In Spartan Band (coined from a chaplain’s eulogistic poem) author Thomas Reid traces the Civil War history of the 13th Texas Cavalry, a unit drawn from eleven counties in East Texas. The cavalry regiment organized in the spring of 1862 but was ordered to dismount once in Arkansas. The regiment gradually evolved into a tough, well-trained unit during action at Lake Providence, Fort De Russy, Mansfield, Pleasant Hill, and Jenkins' Ferry, as part of Maj. Gen. John G. Walker's Texas division in the Trans-Mississippi Department.
Reid researched letters, documents, and diaries gleaned from more than one hundred descendants of the soldiers, answering many questions relating to their experiences and final resting places. He also includes detailed information on battle casualty figures, equipment issued to each company, slave ownership, wealth of officers, deaths due to disease, and the effects of conscription on the regiment’s composition.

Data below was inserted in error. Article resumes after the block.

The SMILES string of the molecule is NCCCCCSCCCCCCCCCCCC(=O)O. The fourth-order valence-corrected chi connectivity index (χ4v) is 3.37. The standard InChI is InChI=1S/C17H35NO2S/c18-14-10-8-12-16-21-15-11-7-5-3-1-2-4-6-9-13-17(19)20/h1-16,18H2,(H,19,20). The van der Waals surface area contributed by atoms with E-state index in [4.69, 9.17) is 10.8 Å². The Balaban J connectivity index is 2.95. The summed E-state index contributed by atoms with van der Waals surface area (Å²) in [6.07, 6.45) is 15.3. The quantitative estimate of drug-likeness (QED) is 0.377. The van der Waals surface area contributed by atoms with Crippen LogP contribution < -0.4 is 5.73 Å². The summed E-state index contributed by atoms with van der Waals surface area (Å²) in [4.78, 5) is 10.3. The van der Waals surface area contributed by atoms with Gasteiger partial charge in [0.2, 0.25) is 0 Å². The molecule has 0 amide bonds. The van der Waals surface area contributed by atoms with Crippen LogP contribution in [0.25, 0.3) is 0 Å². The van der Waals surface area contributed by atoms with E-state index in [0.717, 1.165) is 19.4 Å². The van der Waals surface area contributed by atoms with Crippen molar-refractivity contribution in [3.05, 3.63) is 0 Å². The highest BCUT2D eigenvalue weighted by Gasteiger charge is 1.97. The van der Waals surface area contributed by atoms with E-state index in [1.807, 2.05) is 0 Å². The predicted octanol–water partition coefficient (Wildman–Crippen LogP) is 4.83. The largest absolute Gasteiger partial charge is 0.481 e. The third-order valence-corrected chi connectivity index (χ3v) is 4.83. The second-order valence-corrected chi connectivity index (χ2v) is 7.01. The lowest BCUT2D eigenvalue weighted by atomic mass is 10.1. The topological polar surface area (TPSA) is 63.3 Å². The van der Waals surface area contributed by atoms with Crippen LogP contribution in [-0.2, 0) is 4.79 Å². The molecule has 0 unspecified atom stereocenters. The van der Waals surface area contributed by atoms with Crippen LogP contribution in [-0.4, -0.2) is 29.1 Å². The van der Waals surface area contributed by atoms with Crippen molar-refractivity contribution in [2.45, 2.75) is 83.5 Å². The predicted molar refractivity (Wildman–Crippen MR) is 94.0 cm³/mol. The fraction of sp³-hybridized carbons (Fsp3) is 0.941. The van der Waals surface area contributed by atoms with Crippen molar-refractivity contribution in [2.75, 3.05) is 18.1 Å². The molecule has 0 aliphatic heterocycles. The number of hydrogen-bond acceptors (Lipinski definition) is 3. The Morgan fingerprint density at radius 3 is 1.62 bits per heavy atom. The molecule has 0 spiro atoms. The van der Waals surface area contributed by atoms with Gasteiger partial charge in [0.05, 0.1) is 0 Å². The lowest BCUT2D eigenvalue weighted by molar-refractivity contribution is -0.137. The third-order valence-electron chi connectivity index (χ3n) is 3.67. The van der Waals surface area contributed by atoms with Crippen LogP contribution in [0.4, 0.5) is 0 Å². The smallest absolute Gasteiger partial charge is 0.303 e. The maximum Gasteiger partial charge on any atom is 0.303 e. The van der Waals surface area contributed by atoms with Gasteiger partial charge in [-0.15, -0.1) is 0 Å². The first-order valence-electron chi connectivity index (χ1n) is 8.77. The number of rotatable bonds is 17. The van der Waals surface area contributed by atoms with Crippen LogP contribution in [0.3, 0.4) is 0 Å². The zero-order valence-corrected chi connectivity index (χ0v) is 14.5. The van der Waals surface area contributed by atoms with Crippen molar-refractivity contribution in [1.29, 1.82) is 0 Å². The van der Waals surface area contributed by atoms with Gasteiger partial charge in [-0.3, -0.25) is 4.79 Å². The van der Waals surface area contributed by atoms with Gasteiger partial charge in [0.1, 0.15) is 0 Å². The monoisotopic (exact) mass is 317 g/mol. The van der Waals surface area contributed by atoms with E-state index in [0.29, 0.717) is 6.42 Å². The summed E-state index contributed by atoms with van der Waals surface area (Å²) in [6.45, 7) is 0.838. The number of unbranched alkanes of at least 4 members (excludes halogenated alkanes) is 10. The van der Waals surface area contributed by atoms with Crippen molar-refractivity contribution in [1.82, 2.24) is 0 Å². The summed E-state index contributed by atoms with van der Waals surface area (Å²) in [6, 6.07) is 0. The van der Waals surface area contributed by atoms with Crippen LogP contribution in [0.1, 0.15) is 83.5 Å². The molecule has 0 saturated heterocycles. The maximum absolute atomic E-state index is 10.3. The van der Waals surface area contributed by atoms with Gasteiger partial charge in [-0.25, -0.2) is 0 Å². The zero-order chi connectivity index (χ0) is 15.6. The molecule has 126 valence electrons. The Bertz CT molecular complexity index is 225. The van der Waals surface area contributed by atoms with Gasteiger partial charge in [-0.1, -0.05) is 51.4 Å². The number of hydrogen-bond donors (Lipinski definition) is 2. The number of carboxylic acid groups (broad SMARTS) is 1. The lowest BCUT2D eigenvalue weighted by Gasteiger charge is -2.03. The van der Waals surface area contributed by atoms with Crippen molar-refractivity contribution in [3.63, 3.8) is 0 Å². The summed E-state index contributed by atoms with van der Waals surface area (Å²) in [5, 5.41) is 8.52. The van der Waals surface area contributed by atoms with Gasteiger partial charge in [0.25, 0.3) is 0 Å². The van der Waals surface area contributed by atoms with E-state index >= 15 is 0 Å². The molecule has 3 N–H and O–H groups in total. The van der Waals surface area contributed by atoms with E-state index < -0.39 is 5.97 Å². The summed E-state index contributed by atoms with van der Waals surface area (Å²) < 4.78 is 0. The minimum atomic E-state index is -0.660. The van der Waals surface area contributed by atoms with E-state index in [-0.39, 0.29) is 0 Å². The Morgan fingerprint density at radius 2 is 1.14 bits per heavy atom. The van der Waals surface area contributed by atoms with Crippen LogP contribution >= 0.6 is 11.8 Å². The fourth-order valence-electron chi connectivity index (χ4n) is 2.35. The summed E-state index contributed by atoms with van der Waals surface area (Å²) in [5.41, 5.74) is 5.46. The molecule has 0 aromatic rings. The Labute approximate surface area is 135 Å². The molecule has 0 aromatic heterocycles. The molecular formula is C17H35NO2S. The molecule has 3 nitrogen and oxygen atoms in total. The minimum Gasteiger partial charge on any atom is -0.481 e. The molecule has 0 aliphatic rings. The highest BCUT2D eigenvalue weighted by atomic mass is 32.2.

“The hard-marching, hard-fighting soldiers of the 13th Texas Cavalry helped make Walker’s Greyhound Division famous, and their story comes to life through Thomas Reid’s exhaustive research and entertaining writing style. This book should serve as a model for Civil War regimental histories.”—Terry L. Jones, author of Lee’s Tigers
“A splendidly crafted account . . . Regimental histories in the Trans-Mississippi theatre are rare, and thoroughly researched well-written efforts are rarer still. This volume is among the best.”—Civil War Book Review
“Reid has written the definitive history of the 13th Texas Cavalry . . . More than 100 individuals, Reid tells us in the preface, furnished him with diaries, letters, photos and accounts of family traditions. The upshot is a history of the 13th Texas Cavalry that might have been written by one of the veterans of the regiment.”—Civil War News
“The author effectively retells the battlefield exploits of the unit, as well as shows how social, political, and economic issues affected the regiment.”—Southwestern Historical Quarterly